[yoo-rahy-puh s, yuh-]
- a strait, especially one in which the flow of water is violent.
Origin of euripus
1595–1605; < Latin eurīpus < Greek eúrīpos (applied especially to the strait between Euboea and Boeotia, equivalent to eu- eu- + -rīpos rusher, akin to rhīpḗ rush
Dictionary.com Unabridged Based on the Random House Unabridged Dictionary, © Random House, Inc. 2018
Examples from the Web for euripus
Salganeus is a place situated near the Euripus, upon a height.
It was near the Euripus, within Bœotia and on the borders of Phokia.Plutarch's Lives, Volume II
Aubrey Stewart & George Long
Whan fortune Fortune is as inconstant as the ebb and flow of Euripus.
Opposite Bœotia, from which it is separated by the strait named Euripus, Eubœa, the most extensive of all; 76 geog.A Manual of Ancient History</p>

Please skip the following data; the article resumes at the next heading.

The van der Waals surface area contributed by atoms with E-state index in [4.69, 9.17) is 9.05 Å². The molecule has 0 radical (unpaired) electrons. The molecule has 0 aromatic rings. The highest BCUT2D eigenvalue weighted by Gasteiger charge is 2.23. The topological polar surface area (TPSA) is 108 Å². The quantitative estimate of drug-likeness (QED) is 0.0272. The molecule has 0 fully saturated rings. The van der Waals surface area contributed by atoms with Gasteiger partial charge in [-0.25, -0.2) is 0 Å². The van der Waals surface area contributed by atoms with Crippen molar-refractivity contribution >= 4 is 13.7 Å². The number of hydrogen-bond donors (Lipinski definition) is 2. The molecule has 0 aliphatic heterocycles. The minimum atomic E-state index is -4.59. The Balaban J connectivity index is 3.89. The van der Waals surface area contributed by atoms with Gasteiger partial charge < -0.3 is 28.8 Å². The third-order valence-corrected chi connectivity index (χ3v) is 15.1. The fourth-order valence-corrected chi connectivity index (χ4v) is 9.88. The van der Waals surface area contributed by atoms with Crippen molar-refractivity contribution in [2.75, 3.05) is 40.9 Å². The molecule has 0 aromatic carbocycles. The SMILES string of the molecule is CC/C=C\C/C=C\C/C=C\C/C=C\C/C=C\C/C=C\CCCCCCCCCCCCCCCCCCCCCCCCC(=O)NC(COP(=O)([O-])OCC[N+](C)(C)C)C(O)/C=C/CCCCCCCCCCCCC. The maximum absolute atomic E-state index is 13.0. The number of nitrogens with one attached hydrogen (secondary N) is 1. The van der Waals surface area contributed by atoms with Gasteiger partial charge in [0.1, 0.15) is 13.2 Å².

A. H. L. (Arnold Hermann Ludwig) Heeren
Riches are incertayne, and therefore Eschines compares them to Euripus, which ebbes and flowes oftentymes in a day.Diary of John Manningham
- a strait or channel with a strong current or tide
C17: from Latin, from Greek Euripos the strait between Boeotia and Euboea, from ripē force, rush
Collins English Dictionary - Complete & Unabridged 2012 Digital Edition © William Collins Sons & Co. Ltd. 1979, 1986 © HarperCollins Publishers 1998, 2000, 2003, 2005, 2006, 2007, 2009, 2012